Until very recently, the little town of Columbus, New Mexico, had just one modest clam to fame: on March 11, 1916, it was raided by Mexican revolutionary leader Francisco “Pancho” Villa.
Villa's men sacked the town, causing several deaths and considerable destruction. The band then hightailed it back across the border, ahead of a punitive expedition sent by US President Woodrow Wilson.
Wilson's 10,000 troops failed to nab Villa, and the border town slumbered away the century beneath the New Mexico sun.
Now, Columbus has found new notoriety in connection with another kind of banditry. In March of this year, federal authorities swooped in on the town in helicopters and Jeeps, arresting 10 residents.
Among those snatched up in the raid were Mayor Eddie Espinosa, police chief Angelo Vega and village trustee Blas Gutierrez. They were charged with smuggling 400 guns across the border for Mexican crime gangs.
The haul of confiscated firearms included dozens of AK-47-type automatic weapons. The leaders of the gun-running ring, Espinosa, Vega and Gutierrez, have all pleaded guilty and face long prison sentences.
The town is still in shock, says the new mayor, Nicole Lawson: “I think it rattled us to our core. Its taken us this long to really get on our feet and continue on.”
Lawson, a soft spoken woman who not only serves as mayor but spends nights as an emergency medical technician and days home-schooling her 13-year-old mildly autistic son, discovered that Columbus was nearly broke.
“The books were a mess,” she said in an interview in her small office. “We owed money to the Internal Revenue Service. The town was in arrears on its debts.”
Lawson was forced to cut services, like the local library, and to lay off town employees. The town's scandal-tainted police department was abolished entirely. Law-enforcement duties are now handled by deputies from the Luna County Sheriff's office.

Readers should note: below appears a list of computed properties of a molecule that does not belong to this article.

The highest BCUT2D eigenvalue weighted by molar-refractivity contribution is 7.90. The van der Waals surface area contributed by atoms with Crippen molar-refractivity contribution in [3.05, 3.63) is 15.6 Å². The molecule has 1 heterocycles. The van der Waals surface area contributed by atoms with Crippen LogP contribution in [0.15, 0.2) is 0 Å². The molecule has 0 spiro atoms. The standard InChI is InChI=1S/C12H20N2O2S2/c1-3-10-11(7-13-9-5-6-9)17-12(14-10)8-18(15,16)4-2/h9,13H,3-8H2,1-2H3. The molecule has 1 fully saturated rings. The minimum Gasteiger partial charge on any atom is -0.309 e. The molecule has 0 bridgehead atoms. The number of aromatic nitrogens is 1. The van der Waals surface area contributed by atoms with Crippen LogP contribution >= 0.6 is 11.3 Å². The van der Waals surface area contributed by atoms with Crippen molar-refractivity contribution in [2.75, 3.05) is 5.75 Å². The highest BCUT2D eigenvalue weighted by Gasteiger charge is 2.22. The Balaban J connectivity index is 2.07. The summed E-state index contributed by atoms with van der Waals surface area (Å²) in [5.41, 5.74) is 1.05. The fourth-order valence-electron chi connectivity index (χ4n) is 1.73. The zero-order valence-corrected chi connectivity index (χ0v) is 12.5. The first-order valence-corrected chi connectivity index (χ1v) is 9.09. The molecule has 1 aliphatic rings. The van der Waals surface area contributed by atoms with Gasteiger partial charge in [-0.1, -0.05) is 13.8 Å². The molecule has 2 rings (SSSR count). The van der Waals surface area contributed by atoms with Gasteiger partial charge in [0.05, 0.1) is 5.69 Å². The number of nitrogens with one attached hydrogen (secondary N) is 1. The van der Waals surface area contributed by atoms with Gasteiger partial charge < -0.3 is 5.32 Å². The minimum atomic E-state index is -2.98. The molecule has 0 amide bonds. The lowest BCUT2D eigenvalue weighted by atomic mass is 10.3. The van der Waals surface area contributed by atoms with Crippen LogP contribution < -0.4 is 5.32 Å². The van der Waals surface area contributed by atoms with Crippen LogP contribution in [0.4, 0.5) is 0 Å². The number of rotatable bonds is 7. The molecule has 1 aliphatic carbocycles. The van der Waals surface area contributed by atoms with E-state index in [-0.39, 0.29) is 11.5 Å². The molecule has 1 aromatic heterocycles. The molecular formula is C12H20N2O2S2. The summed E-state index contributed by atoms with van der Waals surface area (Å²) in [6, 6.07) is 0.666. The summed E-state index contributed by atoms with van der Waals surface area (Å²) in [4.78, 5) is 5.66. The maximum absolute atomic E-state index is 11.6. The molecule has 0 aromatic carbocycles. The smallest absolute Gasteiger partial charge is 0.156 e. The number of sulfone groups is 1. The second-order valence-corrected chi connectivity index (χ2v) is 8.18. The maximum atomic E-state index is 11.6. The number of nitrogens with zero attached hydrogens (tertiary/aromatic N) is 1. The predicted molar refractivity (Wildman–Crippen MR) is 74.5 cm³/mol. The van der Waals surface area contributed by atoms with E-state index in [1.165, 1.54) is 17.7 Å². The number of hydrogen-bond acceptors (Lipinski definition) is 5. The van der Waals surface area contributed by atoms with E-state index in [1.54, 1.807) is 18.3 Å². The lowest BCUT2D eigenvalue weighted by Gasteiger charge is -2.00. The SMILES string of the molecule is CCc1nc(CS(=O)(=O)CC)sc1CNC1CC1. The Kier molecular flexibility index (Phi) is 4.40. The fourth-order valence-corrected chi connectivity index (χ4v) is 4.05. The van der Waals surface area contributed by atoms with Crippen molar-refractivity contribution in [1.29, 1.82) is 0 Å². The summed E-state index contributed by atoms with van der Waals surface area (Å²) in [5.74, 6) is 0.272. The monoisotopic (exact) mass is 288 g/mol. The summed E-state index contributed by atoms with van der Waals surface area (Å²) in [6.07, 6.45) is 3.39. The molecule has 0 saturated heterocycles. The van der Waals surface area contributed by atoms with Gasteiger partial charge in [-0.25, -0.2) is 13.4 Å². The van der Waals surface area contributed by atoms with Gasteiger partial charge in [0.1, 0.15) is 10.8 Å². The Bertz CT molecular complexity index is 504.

“It's a disappointment,” Lawson said of the financial mess she inherited, “because that's a position of trust, and our trust was violated.”
The corruption of Columbus is a telling example of the power that Mexican drug gangs exert from across the border. That illicit influence spreads far beyond Columbus.
Federal officials told Al Jazeera unequivocally that the cartels are determined to infiltrate the US agency that is primarily responsible for stopping narcotics from entering the country.
James Tomsheck, the assistant commissioner for internal affairs with the Customs and Border Protection service, or CBP, says “We do see an increasingly sophisticated effort on their part to identify potential corrupt persons in our workforce and to recruit persons into their workfoirce and direct them to apply for positions within CBP.”
129 Customs and Border Patrol agents have been arrested and charged with corruption in recent years. More than 600 investigations of possible corruption are under way.
In some cases, Mexican cartel operatives paid huge cash bribes to “turn” border patrol agents. Sometimes agents were snared in romantic relationships and then blackmailed into doing the cartel's bidding.
Tomsheck says officials are deeply concerned about the integrity of CBP, which he called “vulnerable” to penetration.
“In many instances we have found our employees were targeted by transnational organised crime groups operating on both sides of the border”, Tomsheck says.
The agency says it does rigorous background checks. Since 2008, it has required polygraph or lie-detector tests of all CBP job applicants. That has helped weed out some of the bad apples.
Tomsheck says it has enabled officials “to identify fairly significant numbers of employees obviously unsuitable for employment in any law enforcement organisation.”
Back in Columbus, I sat with a group of residents gathered in a small public park across from city hall. One slightly intoxicated older man complained of the lack of decent cockfights in recent years, while his wife said that since there are no jobs for young people in Columbus, it's no wonder many succumb to the temptation of working with Mexican drug gangs or gun runners.
Maria Delgado said she worries about crime, now that the town has no police force of its own. “We have reason to be afraid, because there is no one to protect us,” she said, frowning. Fear and corruption are growing, as Mexico's drug empires spread beyond its borders.